Is It Time for a Hip Replacement?

Total Hip Replacement

Hip replacement (total hip arthroplasty) is surgery to replace a worn out or damaged hip joint. The surgeon replaces the old joint with an artificial joint(prosthesis). This surgery may be a choice after a hip fracture or for severe pain because of arthritis. The most common reason for a total hip replacement (also called total hip arthroplasty) is osteoarthritis although there are several other reasons why it may be necessary, like disease or injury. In this surgery, the affected bone and cartilage are taken out and replaced with prosthetics, most often made out of plastic or metal. This artificial joint (prosthesis) helps reduce pain and improve function.

Like other joints the hip consists of a “ball and socket” and the damaged bones, cartilage, and other tissue must be removed. The femoral head (or tip of the thigh bone) is removed and a metal stem affixed into the femur itself with its round metal head tucked into the socket of the hip. Most regular, very light activities can be resumed several weeks post hip replacement surgery. Also called total hip arthroplasty, hip replacement surgery may be an option for you if your hip pain interferes with daily activities and more-conservative treatments haven’t helped or are no longer effective. Arthritis damage is the most common reason to need hip replacement.

Why it’s done

Conditions that can damage the hip joint, sometimes necessitating hip replacement surgery, include:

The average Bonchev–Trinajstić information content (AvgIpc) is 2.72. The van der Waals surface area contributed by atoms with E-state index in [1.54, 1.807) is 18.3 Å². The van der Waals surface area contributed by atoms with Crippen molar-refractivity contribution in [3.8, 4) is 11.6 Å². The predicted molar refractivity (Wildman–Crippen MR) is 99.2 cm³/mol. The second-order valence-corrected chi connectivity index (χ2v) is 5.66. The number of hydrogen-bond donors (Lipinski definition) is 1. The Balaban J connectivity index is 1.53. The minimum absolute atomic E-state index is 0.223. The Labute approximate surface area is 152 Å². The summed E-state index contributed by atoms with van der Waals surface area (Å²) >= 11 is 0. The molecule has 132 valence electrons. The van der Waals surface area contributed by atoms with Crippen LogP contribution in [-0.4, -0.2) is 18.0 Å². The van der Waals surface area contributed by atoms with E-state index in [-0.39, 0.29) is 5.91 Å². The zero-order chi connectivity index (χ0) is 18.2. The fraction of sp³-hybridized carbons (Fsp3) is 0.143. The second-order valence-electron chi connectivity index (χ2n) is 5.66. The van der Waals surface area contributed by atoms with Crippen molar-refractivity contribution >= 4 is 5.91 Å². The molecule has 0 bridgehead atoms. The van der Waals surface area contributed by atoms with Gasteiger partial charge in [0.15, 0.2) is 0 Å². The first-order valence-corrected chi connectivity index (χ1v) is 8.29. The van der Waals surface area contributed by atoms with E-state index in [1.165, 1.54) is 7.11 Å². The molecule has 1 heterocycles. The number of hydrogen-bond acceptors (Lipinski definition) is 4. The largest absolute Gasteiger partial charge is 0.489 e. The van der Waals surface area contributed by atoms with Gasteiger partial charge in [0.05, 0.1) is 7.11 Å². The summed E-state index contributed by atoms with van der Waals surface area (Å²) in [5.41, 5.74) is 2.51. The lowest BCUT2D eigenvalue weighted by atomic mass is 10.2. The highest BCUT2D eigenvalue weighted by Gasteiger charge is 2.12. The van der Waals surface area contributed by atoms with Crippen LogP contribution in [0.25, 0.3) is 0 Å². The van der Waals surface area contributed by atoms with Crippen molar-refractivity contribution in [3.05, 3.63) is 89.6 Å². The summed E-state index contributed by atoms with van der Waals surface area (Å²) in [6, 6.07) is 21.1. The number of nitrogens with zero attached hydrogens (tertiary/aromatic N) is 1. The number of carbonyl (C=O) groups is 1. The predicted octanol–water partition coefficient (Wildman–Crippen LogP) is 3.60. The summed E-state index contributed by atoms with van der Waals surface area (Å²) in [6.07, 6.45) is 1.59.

• Commonly known as wear-and-tear arthritis, osteoarthritis damages the slick cartilage that covers the ends of bones and helps joints move smoothly.
  • Rheumatoid arthritis. Caused by an overactive immune system, rheumatoid arthritis produces a type of inflammation that can erode cartilage and occasionally underlying bone, resulting in damaged and deformed joints.
  • If there is inadequate blood supply to the ball portion of the hip joint, the bone may collapse and deform. You might consider hip replacement if you’re experiencing hip pain that:
  • Persists, despite pain medication
  • Worsens with walking, even with a cane or walker
  • Interferes with your sleep
  • Affects your ability to go up or down stairs
  • Makes it difficult to rise from a seated position

Physical therapy

A physical therapist may help you with some exercises that you can do in the hospital and at home to speed recovery. Physical or occupational therapy is an absolute must in order to gain strength and to help prevent further complications.

Activity and exercise must be a regular part of your day to regain the use of your joint and muscles. Your physical therapist will recommend strengthening and mobility exercises and will help you learn how to use a walking aid, such as a walker, a cane or crutches. As therapy progresses, you’ll usually increase the weight you put on your leg until you’re able to walk without assistance.

Home recovery and follow-up care

Before you leave the hospital, you and your caregivers will get tips on caring for your new hip. For a smooth transition:

  • Arrange to have a friend or relative prepare some meals for you
  • Place everyday items at waist level, so you can avoid having to bend down or reach up
  • Consider making some modifications to your home, such as getting a raised toilet seat if you have an unusually low toilet 
Six to 12 weeks after surgery, you’ll have a follow-up appointment with your surgeon to make sure your hip is healing properly. If recovery is progressing well, most people resume their normal activities by this time — even if in a limited fashion. Further recovery with improving strength will often occur for six to 12 months.


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